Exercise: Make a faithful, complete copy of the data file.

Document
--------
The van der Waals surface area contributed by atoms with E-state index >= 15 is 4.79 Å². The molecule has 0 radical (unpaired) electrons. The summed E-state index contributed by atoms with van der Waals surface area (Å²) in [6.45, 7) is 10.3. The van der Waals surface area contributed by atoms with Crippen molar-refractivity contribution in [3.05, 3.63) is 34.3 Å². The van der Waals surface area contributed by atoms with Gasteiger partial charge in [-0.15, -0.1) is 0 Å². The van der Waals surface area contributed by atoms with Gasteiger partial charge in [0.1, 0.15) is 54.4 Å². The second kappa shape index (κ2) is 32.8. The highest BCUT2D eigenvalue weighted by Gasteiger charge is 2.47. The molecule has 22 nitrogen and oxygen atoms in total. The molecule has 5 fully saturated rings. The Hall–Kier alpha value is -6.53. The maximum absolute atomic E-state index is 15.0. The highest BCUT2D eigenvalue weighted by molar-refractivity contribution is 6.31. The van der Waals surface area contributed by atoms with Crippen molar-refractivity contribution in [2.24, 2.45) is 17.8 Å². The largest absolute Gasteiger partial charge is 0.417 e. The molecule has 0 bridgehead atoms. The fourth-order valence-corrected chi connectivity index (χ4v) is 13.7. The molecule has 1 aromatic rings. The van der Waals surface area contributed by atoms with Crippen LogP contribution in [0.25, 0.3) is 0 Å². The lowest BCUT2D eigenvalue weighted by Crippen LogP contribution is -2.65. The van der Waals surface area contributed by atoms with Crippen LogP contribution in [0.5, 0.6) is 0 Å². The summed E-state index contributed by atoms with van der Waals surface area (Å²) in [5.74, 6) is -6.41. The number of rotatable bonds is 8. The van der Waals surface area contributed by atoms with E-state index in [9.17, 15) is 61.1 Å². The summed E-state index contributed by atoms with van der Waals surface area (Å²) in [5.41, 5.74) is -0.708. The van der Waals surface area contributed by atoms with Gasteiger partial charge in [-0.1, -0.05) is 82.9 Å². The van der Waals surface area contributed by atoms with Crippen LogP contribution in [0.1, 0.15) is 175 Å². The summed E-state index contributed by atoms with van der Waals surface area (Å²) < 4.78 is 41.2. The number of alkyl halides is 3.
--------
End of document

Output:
The van der Waals surface area contributed by atoms with E-state index >= 15 is 4.79 Å². The molecule has 0 radical (unpaired) electrons. The summed E-state index contributed by atoms with van der Waals surface area (Å²) in [6.45, 7) is 10.3. The van der Waals surface area contributed by atoms with Crippen molar-refractivity contribution in [3.05, 3.63) is 34.3 Å². The van der Waals surface area contributed by atoms with Gasteiger partial charge in [-0.15, -0.1) is 0 Å². The van der Waals surface area contributed by atoms with Gasteiger partial charge in [0.1, 0.15) is 54.4 Å². The second kappa shape index (κ2) is 32.8. The highest BCUT2D eigenvalue weighted by Gasteiger charge is 2.47. The molecule has 22 nitrogen and oxygen atoms in total. The molecule has 5 fully saturated rings. The Hall–Kier alpha value is -6.53. The maximum absolute atomic E-state index is 15.0. The highest BCUT2D eigenvalue weighted by molar-refractivity contribution is 6.31. The van der Waals surface area contributed by atoms with Crippen molar-refractivity contribution in [2.24, 2.45) is 17.8 Å². The largest absolute Gasteiger partial charge is 0.417 e. The molecule has 0 bridgehead atoms. The fourth-order valence-corrected chi connectivity index (χ4v) is 13.7. The molecule has 1 aromatic rings. The van der Waals surface area contributed by atoms with Crippen LogP contribution in [0.25, 0.3) is 0 Å². The lowest BCUT2D eigenvalue weighted by Crippen LogP contribution is -2.65. The van der Waals surface area contributed by atoms with Crippen LogP contribution in [0.5, 0.6) is 0 Å². The summed E-state index contributed by atoms with van der Waals surface area (Å²) in [5.74, 6) is -6.41. The number of rotatable bonds is 8. The van der Waals surface area contributed by atoms with E-state index in [9.17, 15) is 61.1 Å². The summed E-state index contributed by atoms with van der Waals surface area (Å²) in [5.41, 5.74) is -0.708. The van der Waals surface area contributed by atoms with Gasteiger partial charge in [-0.1, -0.05) is 82.9 Å². The van der Waals surface area contributed by atoms with Crippen LogP contribution in [0.1, 0.15) is 175 Å². The summed E-state index contributed by atoms with van der Waals surface area (Å²) < 4.78 is 41.2. The number of alkyl halides is 3.